Cleaning by the user
Each time a patient is changed, all parts that come into contact with the suction fluid must be cleaned and disinfected. These are the container, lid, overflow protection and tubing. The float valve in the lid must be disassembled before cleaning. Disposable items such as bacterial filters, fingertips and catheters must be disposed of. The surface of the device should be cleaned with a damp cloth and then disinfected for each new patient.
The user manual will tell you which disinfectants to use, at what concentration, and which parts can be autoclaved. Otherwise, the hospital's cleaning procedures apply.
After cleaning and disinfection, the parts must be dried. Ideally, tubes should be hung up.

In a normal water pump, the water flows through the pump. This means that parts of the pump come into contact with the water. This is not desirable in a suction pump. Body fluids can be infectious. After use, all parts would have to be laboriously cleaned and disinfected.
Therefore, an air pump is used to create a vacuum in an external collection container. This vacuum then sucks the liquids through a hose into the container. This separates the liquid container from the pump. The actual pump does not come into contact with the liquid and does not need to be cleaned and disinfected after each use.
Another advantage of a vacuum pump is that it can pump both liquids and air. For example, a centrifugal pump for liquids must always be filled with liquid in order to pump. If air enters the system, the liquid flow is interrupted and the pump stops pumping. A liquid pump cannot normally pump air.
Note!     The suction pump pumps body fluids, but it is not a liquid pump. It is a vacuum pump that sucks in air.

Functional description

                    The components of a suction pump.

The suction pump always consists of two parts, the technical part with the actual vacuum pump and the user part with the collection container and the suction hose. Both parts are protected from each other by a safety mechanism so that no body fluid can get into the pump. Only the collection container and the hoses come into contact with the patient fluid. The components on the user part are designed to be easy to clean after each use.
The technical part of the suction pump is located inside the housing and is connected only to the user part by a vacuum hose. The vacuum generated by the vacuum pump is indicated by a pressure gauge for negative pressure. The pump always runs at the same speed producing the maximum vacuum. As this is not always desired, a vent valve is fitted in the tubing. This adjustable valve allows more or less air to enter the system from the outside, which reduces the suction power.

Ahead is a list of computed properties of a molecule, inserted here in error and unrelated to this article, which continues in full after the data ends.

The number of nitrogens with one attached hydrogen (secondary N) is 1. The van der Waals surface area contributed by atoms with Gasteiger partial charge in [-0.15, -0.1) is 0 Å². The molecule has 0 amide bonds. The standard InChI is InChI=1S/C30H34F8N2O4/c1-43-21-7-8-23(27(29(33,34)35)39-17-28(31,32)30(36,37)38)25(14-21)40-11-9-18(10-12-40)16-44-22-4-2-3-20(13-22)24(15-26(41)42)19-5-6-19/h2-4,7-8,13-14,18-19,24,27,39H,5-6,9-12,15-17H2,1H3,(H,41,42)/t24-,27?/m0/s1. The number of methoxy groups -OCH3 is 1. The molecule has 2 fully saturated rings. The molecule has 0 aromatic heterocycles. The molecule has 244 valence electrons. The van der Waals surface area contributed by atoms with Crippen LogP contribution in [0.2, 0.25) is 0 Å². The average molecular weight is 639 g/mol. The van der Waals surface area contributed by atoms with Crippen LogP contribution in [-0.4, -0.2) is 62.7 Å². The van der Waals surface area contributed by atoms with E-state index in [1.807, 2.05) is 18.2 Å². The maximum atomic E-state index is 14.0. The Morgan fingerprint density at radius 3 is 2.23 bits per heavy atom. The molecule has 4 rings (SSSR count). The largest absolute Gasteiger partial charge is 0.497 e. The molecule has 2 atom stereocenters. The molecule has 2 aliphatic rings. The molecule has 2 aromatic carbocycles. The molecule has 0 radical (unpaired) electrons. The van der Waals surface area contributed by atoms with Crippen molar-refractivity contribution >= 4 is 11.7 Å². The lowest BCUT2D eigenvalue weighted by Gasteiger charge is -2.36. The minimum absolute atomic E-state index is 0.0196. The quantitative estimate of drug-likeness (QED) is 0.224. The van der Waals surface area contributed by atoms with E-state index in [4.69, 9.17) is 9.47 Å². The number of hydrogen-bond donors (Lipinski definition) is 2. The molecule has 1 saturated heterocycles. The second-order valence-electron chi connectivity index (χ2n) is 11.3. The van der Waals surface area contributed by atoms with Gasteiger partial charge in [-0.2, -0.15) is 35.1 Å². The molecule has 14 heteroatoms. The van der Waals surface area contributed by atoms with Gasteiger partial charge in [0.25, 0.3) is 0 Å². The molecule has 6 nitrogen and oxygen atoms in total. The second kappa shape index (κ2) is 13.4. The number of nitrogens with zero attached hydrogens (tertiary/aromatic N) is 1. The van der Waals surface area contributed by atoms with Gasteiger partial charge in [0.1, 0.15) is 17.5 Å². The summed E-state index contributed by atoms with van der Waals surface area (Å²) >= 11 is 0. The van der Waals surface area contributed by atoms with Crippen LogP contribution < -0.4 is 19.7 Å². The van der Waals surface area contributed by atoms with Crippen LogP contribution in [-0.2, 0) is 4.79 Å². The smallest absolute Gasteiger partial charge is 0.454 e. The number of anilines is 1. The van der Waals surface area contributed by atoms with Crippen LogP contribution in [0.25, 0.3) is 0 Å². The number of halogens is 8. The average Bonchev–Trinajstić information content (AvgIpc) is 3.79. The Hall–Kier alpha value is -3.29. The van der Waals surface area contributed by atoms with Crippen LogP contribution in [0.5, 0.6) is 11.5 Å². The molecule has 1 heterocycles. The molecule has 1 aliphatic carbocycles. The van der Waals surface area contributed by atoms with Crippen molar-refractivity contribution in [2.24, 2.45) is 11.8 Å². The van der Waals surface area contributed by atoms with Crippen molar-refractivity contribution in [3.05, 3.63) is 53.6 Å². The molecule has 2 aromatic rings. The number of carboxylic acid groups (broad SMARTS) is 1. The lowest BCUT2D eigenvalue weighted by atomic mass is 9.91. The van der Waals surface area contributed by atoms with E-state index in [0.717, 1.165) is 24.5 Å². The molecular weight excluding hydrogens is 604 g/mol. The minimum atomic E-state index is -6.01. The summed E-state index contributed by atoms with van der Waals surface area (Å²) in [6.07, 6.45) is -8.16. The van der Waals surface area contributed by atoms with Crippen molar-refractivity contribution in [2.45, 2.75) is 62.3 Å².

The user side with the fluid collection container is open for easy access by the user. The container has two tube connections. The suction tube to the patient is connected to one of these. The other goes to the pump. However, there are always two safety mechanisms between the collection container and the pump to prevent liquid from entering the pump: a float valve and a bacterial filter.

Mobile and portable suction pumps are driven by a single-phase or universal motor. The pump itself is either a diaphragm or a cylinder pump. An inlet and an outlet valve ensure that there is always positive pressure on one side and negative pressure on the other. (For more information, see: Error: Reference source not found Error: Reference source not found)
The pump sucks air from the collection container. This container is made of plastic or glass. It has an airtight lid and another opening, the inlet. This is where the suction hose is connected. The pump creates a vacuum in the collection container, which causes the liquids to be sucked into the container.
In order to protect the suction pump and the personnel from contaminated liquid and air, the system is equipped with two safety mechanisms. Firstly, there is a float valve between the collection container and the pump unit. This valve is built into the lid. It closes the outlet of the collection container when the liquid level reaches the float. The vacuum connection between the pump and the container is interrupted and no more liquid can be sucked in.